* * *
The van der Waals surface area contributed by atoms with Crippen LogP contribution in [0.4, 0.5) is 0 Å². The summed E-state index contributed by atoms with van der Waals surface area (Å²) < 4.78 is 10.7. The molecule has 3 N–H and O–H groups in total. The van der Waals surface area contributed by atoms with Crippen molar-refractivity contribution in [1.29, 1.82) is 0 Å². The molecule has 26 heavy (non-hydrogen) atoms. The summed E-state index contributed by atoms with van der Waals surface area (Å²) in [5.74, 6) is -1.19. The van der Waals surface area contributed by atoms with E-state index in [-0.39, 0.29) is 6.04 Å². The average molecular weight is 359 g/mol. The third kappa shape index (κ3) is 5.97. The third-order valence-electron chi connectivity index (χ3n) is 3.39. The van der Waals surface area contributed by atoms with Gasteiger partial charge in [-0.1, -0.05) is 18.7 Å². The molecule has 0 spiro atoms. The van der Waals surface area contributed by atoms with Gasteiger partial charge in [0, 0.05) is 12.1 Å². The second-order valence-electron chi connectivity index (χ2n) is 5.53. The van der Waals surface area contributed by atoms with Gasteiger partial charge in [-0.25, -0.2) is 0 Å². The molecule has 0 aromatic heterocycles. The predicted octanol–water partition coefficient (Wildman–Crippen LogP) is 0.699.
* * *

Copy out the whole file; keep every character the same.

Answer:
The van der Waals surface area contributed by atoms with Crippen LogP contribution in [0.4, 0.5) is 0 Å². The summed E-state index contributed by atoms with van der Waals surface area (Å²) < 4.78 is 10.7. The molecule has 3 N–H and O–H groups in total. The van der Waals surface area contributed by atoms with Crippen molar-refractivity contribution in [1.29, 1.82) is 0 Å². The molecule has 26 heavy (non-hydrogen) atoms. The summed E-state index contributed by atoms with van der Waals surface area (Å²) in [5.74, 6) is -1.19. The van der Waals surface area contributed by atoms with E-state index in [-0.39, 0.29) is 6.04 Å². The average molecular weight is 359 g/mol. The third kappa shape index (κ3) is 5.97. The third-order valence-electron chi connectivity index (χ3n) is 3.39. The van der Waals surface area contributed by atoms with Gasteiger partial charge in [-0.1, -0.05) is 18.7 Å². The molecule has 0 spiro atoms. The van der Waals surface area contributed by atoms with Gasteiger partial charge in [0, 0.05) is 12.1 Å². The second-order valence-electron chi connectivity index (χ2n) is 5.53. The van der Waals surface area contributed by atoms with Gasteiger partial charge in [-0.25, -0.2) is 0 Å². The molecule has 0 aromatic heterocycles. The predicted octanol–water partition coefficient (Wildman–Crippen LogP) is 0.699.